So, here is my argument: Yes, any skilled meditation practitioner or skilled expert can have a refined mode of attenuating to their experience. However, what if we use technology to help reveal these modes of attenuating as experienced by or for another real person? And what if, then, after having our “senses awakened” (so to speak), we could then have a conversation with this person?
Here is an example of what I can imagine a user saying after using this technology. “Wow, today I was sitting in the woods and I was able to be guided with a gaze cursor and auditory cuing to everything that you noticed. When I heard the bluebird, my haptic device sent a vibration to my hand. I saw your hand tracked as you pointed to a tree. “Look for the blue!” I heard you say. The gaze cursor focused on a moving blue spot, and I could then make out the bluebird. And then I heard you say that you were so excited because this was your favorite bird. It was fun to actually be cued to feel your excitement in my body the way you felt it in yours.”
Yes, we could have this experience by sitting next to someone and having them describe their experience to us — but how would we align our perceptions so that we ultimately see, hear, feel, and know to direct our attention to the same sensations? This is a difficult feat! The technology doesn’t aim to replace face-to-face — nothing ever will or can. But it provides something altogether new and different. We just have to solve the puzzle for how to adequately capture and transmit these embodied perceptions from one person to another, and I think we have technology available now that can do that really well. It’s just that most people would never even conceive of that as the end-goal.
I would like to propose that technology can offer new ways of sharing experiences with one another. This is the seed of my passion. It seems so obvious to me that we all crave connection, and currently technology is delivering such a superficial level of social contact and interaction that a new sense of isolation is emerging. The modern human is lonely in a way that is completely novel because social technologies provide a deception of social connection and engagement. I do not know if this can be solved, but I think that we can really use technology as a communication tool to explore our shared humanity, as well as the unique alterity and intricacies of each of our minds and imaginations. I think that technology can genuinely evoke a sense of awe and wonderment for the varieties and complexities of human experience. It’s a tool among tools; A great writer, for instance, can also get a reader into the mind of a character.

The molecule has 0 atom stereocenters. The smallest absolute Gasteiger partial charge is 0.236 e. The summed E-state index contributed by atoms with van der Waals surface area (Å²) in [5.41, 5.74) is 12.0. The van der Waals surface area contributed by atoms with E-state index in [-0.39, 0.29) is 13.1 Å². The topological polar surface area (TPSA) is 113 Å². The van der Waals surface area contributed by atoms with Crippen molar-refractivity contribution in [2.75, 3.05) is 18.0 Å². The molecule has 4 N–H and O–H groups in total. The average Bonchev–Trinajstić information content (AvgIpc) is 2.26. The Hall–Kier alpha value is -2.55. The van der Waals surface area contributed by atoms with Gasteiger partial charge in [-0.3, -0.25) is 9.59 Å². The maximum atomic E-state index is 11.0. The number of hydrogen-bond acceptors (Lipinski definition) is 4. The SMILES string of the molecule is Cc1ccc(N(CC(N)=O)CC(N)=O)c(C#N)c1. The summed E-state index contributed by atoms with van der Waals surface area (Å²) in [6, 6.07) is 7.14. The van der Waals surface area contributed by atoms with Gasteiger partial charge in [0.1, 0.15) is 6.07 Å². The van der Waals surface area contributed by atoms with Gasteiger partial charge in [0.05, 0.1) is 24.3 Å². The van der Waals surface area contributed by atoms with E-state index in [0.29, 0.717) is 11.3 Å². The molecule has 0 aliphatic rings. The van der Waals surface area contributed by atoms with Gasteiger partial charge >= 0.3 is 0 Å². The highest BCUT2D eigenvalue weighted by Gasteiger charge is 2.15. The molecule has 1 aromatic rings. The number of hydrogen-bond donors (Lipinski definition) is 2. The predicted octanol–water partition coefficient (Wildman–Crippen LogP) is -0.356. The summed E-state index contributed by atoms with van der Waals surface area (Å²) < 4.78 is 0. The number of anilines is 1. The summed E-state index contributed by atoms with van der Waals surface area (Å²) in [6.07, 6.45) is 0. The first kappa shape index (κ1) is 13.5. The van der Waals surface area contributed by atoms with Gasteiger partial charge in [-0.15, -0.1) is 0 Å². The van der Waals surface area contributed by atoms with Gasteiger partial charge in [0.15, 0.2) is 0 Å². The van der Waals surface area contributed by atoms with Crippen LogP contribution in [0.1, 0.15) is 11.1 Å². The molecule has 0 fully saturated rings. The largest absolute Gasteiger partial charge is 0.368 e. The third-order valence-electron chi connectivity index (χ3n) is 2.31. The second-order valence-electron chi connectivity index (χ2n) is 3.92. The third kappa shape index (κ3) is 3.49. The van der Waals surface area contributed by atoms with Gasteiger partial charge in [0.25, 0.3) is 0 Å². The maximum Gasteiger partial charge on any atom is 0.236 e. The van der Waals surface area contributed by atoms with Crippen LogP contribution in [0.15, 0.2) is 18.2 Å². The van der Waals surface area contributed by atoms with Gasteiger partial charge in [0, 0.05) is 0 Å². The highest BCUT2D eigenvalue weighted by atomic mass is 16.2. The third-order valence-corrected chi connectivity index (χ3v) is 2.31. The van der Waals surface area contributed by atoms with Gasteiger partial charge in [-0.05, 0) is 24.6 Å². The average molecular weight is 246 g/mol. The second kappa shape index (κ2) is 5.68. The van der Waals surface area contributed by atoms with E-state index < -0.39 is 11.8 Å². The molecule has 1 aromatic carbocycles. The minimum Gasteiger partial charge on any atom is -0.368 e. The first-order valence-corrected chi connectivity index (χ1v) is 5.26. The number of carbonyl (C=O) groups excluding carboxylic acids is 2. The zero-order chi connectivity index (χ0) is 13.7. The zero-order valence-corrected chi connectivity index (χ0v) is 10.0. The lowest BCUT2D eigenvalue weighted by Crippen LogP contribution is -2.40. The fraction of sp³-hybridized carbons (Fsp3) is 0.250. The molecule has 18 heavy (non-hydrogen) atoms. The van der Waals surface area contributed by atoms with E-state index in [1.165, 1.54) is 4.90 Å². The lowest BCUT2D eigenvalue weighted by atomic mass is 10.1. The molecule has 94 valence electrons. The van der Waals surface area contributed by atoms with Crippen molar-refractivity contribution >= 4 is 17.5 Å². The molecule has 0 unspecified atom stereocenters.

Augmented Social Cognition. This is the term that I use to describe the vision I have for technology. I think that we can literally share worlds with one another. I want to be taking a walk somewhere, and then one of my friends can send me a capture of a birdsong from a walk they took that morning in some other part of the world. I want to be able to hear the bird from the same embodied perspective as my friend, up in a tree. I want to take a depth-field photogrammetry image of a landscape, or even just an object like a leaf, and send this to someone somewhere else so that they can place it in their environment. I know that there is some work in AR that relates to this, but in my view it always misses this social connection component.
Now let’s go a layer deeper. Rather than just seeing the objects and scenery in the environment of another person, I would like to use innovative sensor and capture technologies to actually transmit modes of embodied experience from one person to another/others. I want to share the sensation of an ocean breeze on my skin (ideally), or something akin (a haptic model of this sensation, for instance).
To be continued…